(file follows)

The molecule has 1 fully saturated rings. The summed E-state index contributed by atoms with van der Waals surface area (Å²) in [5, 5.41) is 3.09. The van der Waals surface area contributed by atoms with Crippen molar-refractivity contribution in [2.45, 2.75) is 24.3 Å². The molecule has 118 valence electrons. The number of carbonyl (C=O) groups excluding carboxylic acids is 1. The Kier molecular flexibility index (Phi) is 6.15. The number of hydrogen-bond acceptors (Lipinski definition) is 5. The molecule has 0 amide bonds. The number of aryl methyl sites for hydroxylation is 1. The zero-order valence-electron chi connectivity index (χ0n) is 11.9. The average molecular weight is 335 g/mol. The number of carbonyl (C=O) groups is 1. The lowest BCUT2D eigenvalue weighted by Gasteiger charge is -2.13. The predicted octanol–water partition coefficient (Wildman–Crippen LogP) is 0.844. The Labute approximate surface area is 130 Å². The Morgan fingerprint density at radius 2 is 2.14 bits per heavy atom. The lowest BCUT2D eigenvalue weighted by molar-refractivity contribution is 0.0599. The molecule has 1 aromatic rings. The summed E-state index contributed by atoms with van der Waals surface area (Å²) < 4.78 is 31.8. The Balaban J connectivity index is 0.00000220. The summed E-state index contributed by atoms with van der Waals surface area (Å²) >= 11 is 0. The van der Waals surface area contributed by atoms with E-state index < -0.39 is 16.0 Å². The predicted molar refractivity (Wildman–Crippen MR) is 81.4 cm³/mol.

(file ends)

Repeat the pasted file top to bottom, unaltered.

The molecule has 1 fully saturated rings. The summed E-state index contributed by atoms with van der Waals surface area (Å²) in [5, 5.41) is 3.09. The van der Waals surface area contributed by atoms with Crippen molar-refractivity contribution in [2.45, 2.75) is 24.3 Å². The molecule has 118 valence electrons. The number of carbonyl (C=O) groups excluding carboxylic acids is 1. The Kier molecular flexibility index (Phi) is 6.15. The number of hydrogen-bond acceptors (Lipinski definition) is 5. The molecule has 0 amide bonds. The number of aryl methyl sites for hydroxylation is 1. The zero-order valence-electron chi connectivity index (χ0n) is 11.9. The average molecular weight is 335 g/mol. The number of carbonyl (C=O) groups is 1. The lowest BCUT2D eigenvalue weighted by Gasteiger charge is -2.13. The predicted octanol–water partition coefficient (Wildman–Crippen LogP) is 0.844. The Labute approximate surface area is 130 Å². The Morgan fingerprint density at radius 2 is 2.14 bits per heavy atom. The lowest BCUT2D eigenvalue weighted by molar-refractivity contribution is 0.0599. The molecule has 1 aromatic rings. The summed E-state index contributed by atoms with van der Waals surface area (Å²) < 4.78 is 31.8. The Balaban J connectivity index is 0.00000220. The summed E-state index contributed by atoms with van der Waals surface area (Å²) >= 11 is 0. The van der Waals surface area contributed by atoms with E-state index < -0.39 is 16.0 Å². The predicted molar refractivity (Wildman–Crippen MR) is 81.4 cm³/mol.